The Presbytery, like the ox driven desperate, lolling out
its tongue in its " forfoughen " and prostrate condition,
with the goads of heritors, elders, people, and a pious
Chancellor thrust into it, recalls some virility to its help,
screws itself up to act, if possible, and fixes a day, loth
of June, for a meeting of all concerned at Chinelkirk "to
try if they can be brought to agree unanimously upon one
to be their minister." Unanimously ! The Presbytery
in its weak state sees visions and dreams dreams, A
minister unanimously agreed upon by a Presbyterian
electorate !

However, it is a policy with a glimmering of good
in it, and on the loth of June 1701, this meeting does
take place at Chinelkirk. Lord Polwart was there, son of
the Chancellor, and the lairds of Trabroun, Johnstonburn


and Kirklandhill, the inflexible Chancellor himself being
also in the near neighbourhood, but not condescending to
mingle among the others, all of whom seemed favourable
to Mr Henry Home. But Sir James Hay, Lady Moriston,
the lairds of Cruixton, Heartsyde, Nether Howden, and
all the elders, save one, wished to have William Knox. No
unanimity possible here. The Lord Chancellor was ap-
proached and informed of this, and " my Lord Chancellor
gave a commission to signifie to the meeting that he was
sorry there was not ane union amongst them, and that there
was a call independent, which he would prosecute as far
as law would allow." He still clung to Charles Lindsay,
and dared them to thwart him. The old bombardment
of Presbytery took place as a consequence ; petitions,
letters, vociferations, tedious to every one, and the tedious
Presbytery found itself as usual " difficulted," craved delay,
and resolves to ask advice from several brethren of the Synod !
There was one other method not yet tried which a
Presbytery driven distracted might attempt, viz., to kneel
at the most High Chancellor's feet, and beseech him to
have mercy, and settle this dreadful election now going
into its five years of unchristian bitterness. This the
Presbytery contemplated doing. For when interminable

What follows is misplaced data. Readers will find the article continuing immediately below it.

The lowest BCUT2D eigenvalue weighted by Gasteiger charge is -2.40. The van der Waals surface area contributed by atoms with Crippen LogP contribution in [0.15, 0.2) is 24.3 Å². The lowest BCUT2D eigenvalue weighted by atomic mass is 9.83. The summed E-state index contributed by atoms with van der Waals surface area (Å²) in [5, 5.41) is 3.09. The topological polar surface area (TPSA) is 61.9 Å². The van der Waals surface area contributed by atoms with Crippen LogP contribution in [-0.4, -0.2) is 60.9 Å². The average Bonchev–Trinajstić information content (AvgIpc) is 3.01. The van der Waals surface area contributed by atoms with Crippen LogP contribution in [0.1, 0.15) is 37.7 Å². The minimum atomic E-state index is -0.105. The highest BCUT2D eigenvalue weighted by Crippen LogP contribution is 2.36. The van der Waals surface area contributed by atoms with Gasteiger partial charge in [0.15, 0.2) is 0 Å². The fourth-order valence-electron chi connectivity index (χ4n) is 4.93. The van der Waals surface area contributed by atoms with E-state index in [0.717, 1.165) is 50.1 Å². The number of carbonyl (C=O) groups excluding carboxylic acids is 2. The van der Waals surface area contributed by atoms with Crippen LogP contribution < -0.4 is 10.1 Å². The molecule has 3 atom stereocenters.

petitions to " moderate in a call " showered down from
Channelkirk, and interminable loquacious letters fluttered
in from Marchmont, the Presbytery, " with the assistant
brethren" — called in to strengthen the feeble knees and
uphold the weak hands — " having pondered the above
desire and letter," on 17th July 1701, "came to this re-
solution, that ane letter should be writtened in name of
the Presbytery to my Lord Chancellor, signifying their
deference to his lordship, and how willing they would be


to comply with his lordship's desire if the heritors, elders,
and body of the people were of his minde." On their knees,
then, they go before his lordship, very deferring, very
willing, very compliant, and yet, what can one do in the
teeth of heritors, elders, and the body of the people ?

Presbytery is pressed out of measure by such weighty
considerations, and falls back once more on "delay," not-
withstanding " that pressing instances were made daily
by the parochin for a minister to moderate in a call."
That is to say, " It was further resolved to delay this affair
till next Presbytery day, when the Presbytery shall grant
the desire of the said parochin unless they find a relevant
ground for a further delay. There was Scotch caution,
indeed ! But it was clear that if the Lord Chancellor, the
wordy, inextricable Patrick, should lower his brows over
the Presbytery before next " day," the parochin might find
its " desire " as unattainable as ever. This the wily Patrick
proceeds to do by the usual "letter." The "day" was
7th August 1 70 1. With the "letter" appeared, as usual,
the faithful petitioners from Channelkirk, " insisting in their
former desire." It is William Knox, too, probationer,
whom they always hold aloft on their shoulders as their
" Desire." He, to all appearance, is the favourite of the
people. " Let this man reign over us," they cry.

We know not whether the petitioners had been more
than usually urgent, or that some scintillations of gracious
concession had been made in his " letter " by my Lord
Patrick, or that, goaded beyond all suffering, the poor
presbyterial ox had pulled ropes, rings, and goads out of
its tormentors' hands and made off with them, but it is
clear that the "day" was a day of decision, and the final
summing up of a five years' battle was at hand.



" The Presbytery considering the contents of foresaid
letters (the Chancellor's), and the instant desire of the
heritors and elders above mentioned, did appoint Mr
Robert Lever (Merton), to preach at Chinelkirk next
Lord's day, and there and then from the pulpit to make
publick intimation to the heritors, elders, and others con-
cerned in the calling of a minister to that parochin to
meet upon Thursday, the 23rd inst, for that effect."